#### 2. Pharmacokinetics

Here, the distribution coefficient consists of a strong influence on the ADME properties. Thus, the compound’s hydrophobicity is a significant determinant. Additionally, for the drug to orally get absorbed, it must pass through the lipid bilayers in an intestinal epithelium. For an effective transport, it must be enough hydrophobic to partition into a lipid bilayer. But it must not be too hydrophobic. Hydrophobicity has a significant role to play in determining where the drugs get distributed within one’s body upon absorption. As a result, it ensures how they get metabolized & excreted.

#### 3. Pharmacodynamics

The hydrophobic effect happens to be a driving force for binding drugs to the receptor targets. On the contrary, hydrophobic drugs are toxic as they are retained for a long period of time. They have a broader distribution within one’s body and are less selective in the binding to proteins. Finally, they often are extensively metabolized. In rare cases, metabolites might become chemically reactive. So, making the drug more hydrophilic while it retains the adequate binding affinity to therapeutic protein targets is advisable.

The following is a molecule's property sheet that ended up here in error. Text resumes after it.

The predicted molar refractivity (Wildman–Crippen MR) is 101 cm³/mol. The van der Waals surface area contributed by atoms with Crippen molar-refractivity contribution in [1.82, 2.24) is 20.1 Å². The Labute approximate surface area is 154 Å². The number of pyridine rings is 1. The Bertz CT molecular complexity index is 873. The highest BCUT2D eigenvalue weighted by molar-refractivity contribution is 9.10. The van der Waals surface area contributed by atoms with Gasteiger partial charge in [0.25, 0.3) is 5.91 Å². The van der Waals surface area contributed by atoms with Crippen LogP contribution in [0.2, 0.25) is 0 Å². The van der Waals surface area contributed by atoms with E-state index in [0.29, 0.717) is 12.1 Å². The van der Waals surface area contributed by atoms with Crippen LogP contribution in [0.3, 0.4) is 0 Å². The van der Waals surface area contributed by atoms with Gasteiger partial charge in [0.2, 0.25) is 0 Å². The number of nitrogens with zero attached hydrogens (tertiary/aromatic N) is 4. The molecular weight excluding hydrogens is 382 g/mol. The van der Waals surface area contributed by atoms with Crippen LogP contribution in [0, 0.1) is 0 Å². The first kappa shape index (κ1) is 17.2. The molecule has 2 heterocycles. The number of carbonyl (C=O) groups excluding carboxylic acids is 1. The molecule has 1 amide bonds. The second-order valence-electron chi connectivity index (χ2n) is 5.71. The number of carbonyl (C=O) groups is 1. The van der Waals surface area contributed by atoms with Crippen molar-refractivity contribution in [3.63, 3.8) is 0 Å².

#### 4. Agrochemical Surveys

The partition coefficient application and significance does not end in the medical domain. It also serves in the agrochemical science. Hydrophobic insecticides & herbicides are more active. As a matter of fact, hydrophobic agrochemicals have long half-lives. Thus, they display increased chances of adverse environmental impact.

#### 5. Environmental Science

The compound’s hydrophobicity can deliver scientists the indication of how a compound may be taken up in the groundwater for polluting waterways, its toxicity to aquatic life and animals. Partition coefficient predicts a mobility of radionuclides in the groundwater.